The average standard VAT rate in the EU has risen strongly since 2008. In 2012, the standard VAT rate varied from 15% in Luxembourg and 17% in Cyprus to 27% in Hungary and 25% in Denmark and Sweden.
The European Union Value Added Tax (EU VAT) applies to all member states in the European Union VAT area. Joining is compulsory for members of the EU.
EU VAT taxes the consumption of goods and services in the EU VAT area. The tax’s key issue asks where the supply and consumption of goods and services occurs, determining which member state will collect the VAT and which VAT rate will be charged.
Each member state’s national VAT legislation must comply with the provisions of the EU VAT law as set out in Directive 2006/112/EC. This Directive sets out the basic framework for EU VAT, although there is flexibility regarding the implementation of such legislation. For example, different rates of VAT are allowed in different EU member states.
Member states are required to have a 15% minimum standard rate of VAT under the Directive 2006/112, in addition to a few reduced rates – which are not to dip below 5%. Some member states also have a 0% VAT rate on certain supplies which is agreed as part of their EU Accession Treaty (for example, this applies to newspapers and certain magazines in Belgium). The current maximum rate in operation in the EU is 27% (Hungary), though member states are free to set higher rates.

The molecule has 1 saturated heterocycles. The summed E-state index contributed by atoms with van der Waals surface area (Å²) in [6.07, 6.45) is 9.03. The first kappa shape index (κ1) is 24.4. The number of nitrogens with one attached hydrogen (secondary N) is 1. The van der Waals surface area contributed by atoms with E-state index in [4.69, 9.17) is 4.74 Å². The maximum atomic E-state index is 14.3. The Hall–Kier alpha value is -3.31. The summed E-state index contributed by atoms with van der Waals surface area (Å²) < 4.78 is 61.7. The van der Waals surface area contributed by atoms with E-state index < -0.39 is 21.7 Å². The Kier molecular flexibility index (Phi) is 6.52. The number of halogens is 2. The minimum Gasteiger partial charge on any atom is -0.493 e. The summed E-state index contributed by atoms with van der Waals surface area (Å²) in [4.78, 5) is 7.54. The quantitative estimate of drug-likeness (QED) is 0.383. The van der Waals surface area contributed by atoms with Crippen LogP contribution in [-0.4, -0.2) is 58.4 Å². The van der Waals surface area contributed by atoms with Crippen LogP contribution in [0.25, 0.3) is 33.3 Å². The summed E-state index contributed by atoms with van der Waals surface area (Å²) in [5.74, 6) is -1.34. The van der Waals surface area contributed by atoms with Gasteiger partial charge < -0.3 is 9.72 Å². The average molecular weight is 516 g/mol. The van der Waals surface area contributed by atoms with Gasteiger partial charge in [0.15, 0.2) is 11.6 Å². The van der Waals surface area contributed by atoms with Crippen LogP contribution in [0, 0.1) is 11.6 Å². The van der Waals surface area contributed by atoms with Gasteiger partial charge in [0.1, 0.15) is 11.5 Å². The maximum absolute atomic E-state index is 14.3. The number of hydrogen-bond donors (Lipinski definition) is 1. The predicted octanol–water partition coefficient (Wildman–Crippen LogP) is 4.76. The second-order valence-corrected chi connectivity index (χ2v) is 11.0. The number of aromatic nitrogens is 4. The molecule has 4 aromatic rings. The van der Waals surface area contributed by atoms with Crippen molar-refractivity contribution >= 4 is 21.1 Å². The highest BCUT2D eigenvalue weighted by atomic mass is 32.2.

There are two forms of chargeable VAT: The VAT that is charged by a business and paid by its customers is known as “output VAT”. VAT that is paid by a business to other businesses on the supplies that it receives is known as “input VAT”. A business is generally able to recover input VAT to the extent that the input VAT is attributable to its taxable outputs. This is done by setting input VAT against the output VAT for which the business is required to account to the government, or, if there is an excess, by claiming a repayment from the government.
Exemptions for certain goods and services are stated within the VAT Directive (prior to 1 January 2007 referred to as the Sixth VAT Directive). This includes postal services, medical care, lending, insurance, betting and more. These exemptions are subject to the legislation of each EU member state, and each country can choose to charge VAT on these services should the national government see fit. Input VAT that is attributable to exempt supplies is not recoverable. This can be covered by a business by increasing its prices so that the customer effectively bears the cost. This unrecoverable VAT is known as ‘sticking’ VAT and occurs when the effective rate is lower than the headline rate, depending on the balance between previously taxed input and labour at the exempt stage.